Keep Moving! It Works: Measuring Health and Wellness
Keep Moving! It Works: Measuring Health and Wellness
Measuring Health and Wellness at the new Hillman Hall
By now, we all know that sitting is the new smoking. But what can we do about it? Every year, the average worker spends 2,400 hours per year at the office. Students spend 1,350 hours in school. The typical office employee spends six hours sitting at a desk. These sedentary hours contribute to a whole list of unhealthful conditions, to say nothing about lost productivity, absenteeism and poor retention of good staff.
Yes, sit/stand desks may be part of the answer, but they only go so far. We’ve been designing buildings to promote health and wellness and get people moving for a long time, but with a lot of these strategies, all we’ve had to go on was anecdotal evidence—until now.
A few years ago, Washington University in St. Louis asked us and Mackey Mitchell Architects to design a new addition to the Brown School, which houses the George Warren Brown School of Social Work. By creating the 106,000-square-foot Hillman Hall, we doubled the school’s footprint, adding academic, faculty office, research, and public event space for the growing social work program. We also renovated existing space within Brown Hall and Goldfarb Hall.
Early in the programming process, the school asked us to integrate health and wellness into the building, with an eye toward improving occupant satisfaction, productivity, retention, and creativity. Physical movement has a side benefit as well—it fosters more interaction among faculty, students, and staff. Chance meetings enable an exchange of ideas that may not otherwise have happened, stimulating new ideas and new ways of thinking. So we also designed the new facility to encourage collaboration and communication.
It’s not surprising that the school also decided to make the building project the subject of a formal research project to measure health and wellness. The school’s research centers range widely, covering subjects such as diabetes research, mental health services, obesity prevention, American Indian studies, and violence and injury prevention.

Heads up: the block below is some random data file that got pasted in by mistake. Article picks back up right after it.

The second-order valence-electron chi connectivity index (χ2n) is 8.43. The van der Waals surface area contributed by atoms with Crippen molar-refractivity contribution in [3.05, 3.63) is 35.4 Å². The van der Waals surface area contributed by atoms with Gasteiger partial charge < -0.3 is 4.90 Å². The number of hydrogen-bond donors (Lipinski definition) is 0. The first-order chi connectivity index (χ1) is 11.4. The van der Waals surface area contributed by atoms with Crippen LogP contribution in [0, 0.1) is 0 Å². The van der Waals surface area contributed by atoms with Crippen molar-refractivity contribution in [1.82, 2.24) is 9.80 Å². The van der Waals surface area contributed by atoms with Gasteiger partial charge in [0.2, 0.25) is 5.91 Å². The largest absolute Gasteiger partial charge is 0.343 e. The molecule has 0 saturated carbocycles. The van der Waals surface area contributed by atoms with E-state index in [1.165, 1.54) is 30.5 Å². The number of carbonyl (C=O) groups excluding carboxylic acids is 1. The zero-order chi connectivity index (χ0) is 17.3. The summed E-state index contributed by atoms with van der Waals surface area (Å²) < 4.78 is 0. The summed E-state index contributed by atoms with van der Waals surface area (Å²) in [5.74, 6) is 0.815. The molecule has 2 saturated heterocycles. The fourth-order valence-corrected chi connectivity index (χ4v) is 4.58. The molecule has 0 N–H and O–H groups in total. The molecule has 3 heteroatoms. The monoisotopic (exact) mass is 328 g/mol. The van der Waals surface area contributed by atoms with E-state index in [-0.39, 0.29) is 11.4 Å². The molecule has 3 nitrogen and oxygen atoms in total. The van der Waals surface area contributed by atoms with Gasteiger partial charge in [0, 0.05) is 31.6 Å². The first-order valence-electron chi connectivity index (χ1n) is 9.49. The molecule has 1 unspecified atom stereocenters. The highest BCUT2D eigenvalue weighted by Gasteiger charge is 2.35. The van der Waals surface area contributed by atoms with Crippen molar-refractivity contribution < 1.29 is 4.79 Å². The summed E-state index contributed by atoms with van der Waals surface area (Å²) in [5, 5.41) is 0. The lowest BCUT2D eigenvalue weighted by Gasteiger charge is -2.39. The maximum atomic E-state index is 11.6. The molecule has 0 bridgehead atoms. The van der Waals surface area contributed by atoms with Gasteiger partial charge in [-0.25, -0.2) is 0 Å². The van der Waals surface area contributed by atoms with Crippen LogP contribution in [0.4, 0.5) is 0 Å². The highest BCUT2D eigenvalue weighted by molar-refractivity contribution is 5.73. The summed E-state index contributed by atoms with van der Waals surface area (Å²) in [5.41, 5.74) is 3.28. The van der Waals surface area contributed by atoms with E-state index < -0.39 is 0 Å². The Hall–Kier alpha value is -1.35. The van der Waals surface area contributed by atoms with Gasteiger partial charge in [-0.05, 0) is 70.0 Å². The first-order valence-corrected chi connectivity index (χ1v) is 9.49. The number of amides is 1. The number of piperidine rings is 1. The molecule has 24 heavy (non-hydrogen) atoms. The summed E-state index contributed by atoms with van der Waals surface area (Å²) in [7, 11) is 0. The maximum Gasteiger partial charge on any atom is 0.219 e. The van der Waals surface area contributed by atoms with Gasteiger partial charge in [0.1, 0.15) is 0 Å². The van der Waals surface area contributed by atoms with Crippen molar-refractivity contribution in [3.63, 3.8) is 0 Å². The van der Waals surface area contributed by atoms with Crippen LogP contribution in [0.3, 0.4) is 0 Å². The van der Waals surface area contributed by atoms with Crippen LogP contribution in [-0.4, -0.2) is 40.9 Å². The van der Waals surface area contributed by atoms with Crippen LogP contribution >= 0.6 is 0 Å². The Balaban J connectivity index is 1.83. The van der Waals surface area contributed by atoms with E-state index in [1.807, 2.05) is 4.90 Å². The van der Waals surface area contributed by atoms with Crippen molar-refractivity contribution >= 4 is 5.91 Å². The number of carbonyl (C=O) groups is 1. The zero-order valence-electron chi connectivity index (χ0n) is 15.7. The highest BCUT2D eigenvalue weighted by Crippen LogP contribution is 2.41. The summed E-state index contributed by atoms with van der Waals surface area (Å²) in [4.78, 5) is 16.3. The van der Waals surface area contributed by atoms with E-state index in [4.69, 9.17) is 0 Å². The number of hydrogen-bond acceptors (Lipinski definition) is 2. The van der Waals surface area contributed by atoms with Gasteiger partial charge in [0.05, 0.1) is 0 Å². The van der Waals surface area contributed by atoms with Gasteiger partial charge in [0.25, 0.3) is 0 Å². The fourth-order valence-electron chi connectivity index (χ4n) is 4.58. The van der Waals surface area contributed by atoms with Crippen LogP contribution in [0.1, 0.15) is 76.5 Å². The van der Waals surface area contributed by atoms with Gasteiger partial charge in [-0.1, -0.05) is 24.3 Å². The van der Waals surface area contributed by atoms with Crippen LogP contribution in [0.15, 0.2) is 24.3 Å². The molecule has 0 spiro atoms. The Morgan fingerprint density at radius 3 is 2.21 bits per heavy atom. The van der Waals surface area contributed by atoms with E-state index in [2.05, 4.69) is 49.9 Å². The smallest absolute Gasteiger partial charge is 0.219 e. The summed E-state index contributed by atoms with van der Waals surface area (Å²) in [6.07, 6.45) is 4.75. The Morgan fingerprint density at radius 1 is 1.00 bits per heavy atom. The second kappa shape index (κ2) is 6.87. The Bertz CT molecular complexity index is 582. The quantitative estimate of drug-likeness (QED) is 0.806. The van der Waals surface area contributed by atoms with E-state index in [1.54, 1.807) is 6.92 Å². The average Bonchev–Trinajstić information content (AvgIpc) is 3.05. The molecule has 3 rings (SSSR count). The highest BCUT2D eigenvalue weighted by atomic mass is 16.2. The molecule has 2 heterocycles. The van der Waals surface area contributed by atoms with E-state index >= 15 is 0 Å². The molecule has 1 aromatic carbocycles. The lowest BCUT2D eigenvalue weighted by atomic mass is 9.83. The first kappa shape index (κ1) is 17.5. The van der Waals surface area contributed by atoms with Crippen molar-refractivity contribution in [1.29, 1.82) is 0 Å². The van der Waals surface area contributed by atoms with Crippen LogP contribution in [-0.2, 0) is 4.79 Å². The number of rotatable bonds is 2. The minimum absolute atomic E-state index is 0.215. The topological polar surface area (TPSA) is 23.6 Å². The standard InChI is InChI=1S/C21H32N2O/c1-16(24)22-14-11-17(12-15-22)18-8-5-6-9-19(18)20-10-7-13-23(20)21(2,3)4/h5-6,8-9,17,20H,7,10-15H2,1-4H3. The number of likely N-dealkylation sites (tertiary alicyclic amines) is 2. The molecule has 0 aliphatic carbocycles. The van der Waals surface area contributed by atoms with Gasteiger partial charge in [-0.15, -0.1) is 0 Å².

The project was led by Dr. Amy Eyler, associate professor, who conducts research to advance policy related to the study of physical activity, obesity, cancer, and diabetes. Starting well before Hillman Hall was complete, the researchers gathered data for about two and a half years on the “control population”: occupants of the two existing Brown School buildings and the neighboring architecture school. They continued to collect data from occupants of the new Hillman Hall for a year after completion.
High-tech accelerometers were used to monitor movement/physical activity. Cell phone text surveys, written surveys, and observations allowed the researchers to monitor collaboration, social networking, and interaction. Late last year, the study findings were completed and shared with the design team.
To achieve the goals, we’d implemented a wide variety of design strategies. Each floor has a mix of uses: classrooms, study rooms, social spaces, administrative offices, and faculty/research offices on every level. We flipped the typical office layout, placing private faculty offices on the interior, with glass walls, and located open workstations along the building exterior, providing democratic access to daylight and views of the surrounding campus and neighborhood.
We designed the stairs to be wider than typical, located them in convenient places, and gave them access to daylight and views. That way, people would be more likely to use the stairs and more likely to stop and chat when they do.
Of course, there are sit/stand desks and workstations in the offices. But no printers. To collect your documents, you have to walk to a central location on each floor, collocated with coffee kitchenettes.
We made sure there are plenty of outdoor spaces for exercise, outdoor classrooms, group gatherings, or solitary reflection. And we designed “interior gardens,” semi-private quiet spaces that are environmentally tempered and include trees growing in planters and plenty of glass walls to bring in daylight.
High-quality food service is de rigueur on contemporary campuses. The “Grounds for Change Café” offers healthy menu choices—locally sourced, organically grown, fair trade. You won’t find any carbonated corn syrup beverages. There’s also a visiting chef program. The café has proven very popular and attracts customers from across campus.
The results of the survey measuring physical activity and collaboration surprised us—the building really had an effect! Compared to the old facilities, there was a 30% increase in physical movement, a 23% increase in hours standing, and a 33% increase in steps per week. There was an 18% increase in “stop and talk,” and a 19% increase in “enhanced work with others”. Social interactions more than doubled in Hillman Hall. Workplace satisfaction, building satisfaction, and individual effectiveness also went up.
We now have data to confirm what had been previously known only anecdotally. For our clients interested in moving away from the typical cellular private offices, the information gathered from Hillman Hall provides compelling evidence.
There is no one “magic bullet” that will increase health and wellness in the workplace. It takes a complete package of design features to increase workplace satisfaction, building satisfaction, and effectiveness in the workplace. By drawing on these strategies, we can not only help make people healthier and enhance productivity, we can also improve attraction and retention of great staff. The more data architects can get their hands on, the healthier we can make the buildings we create.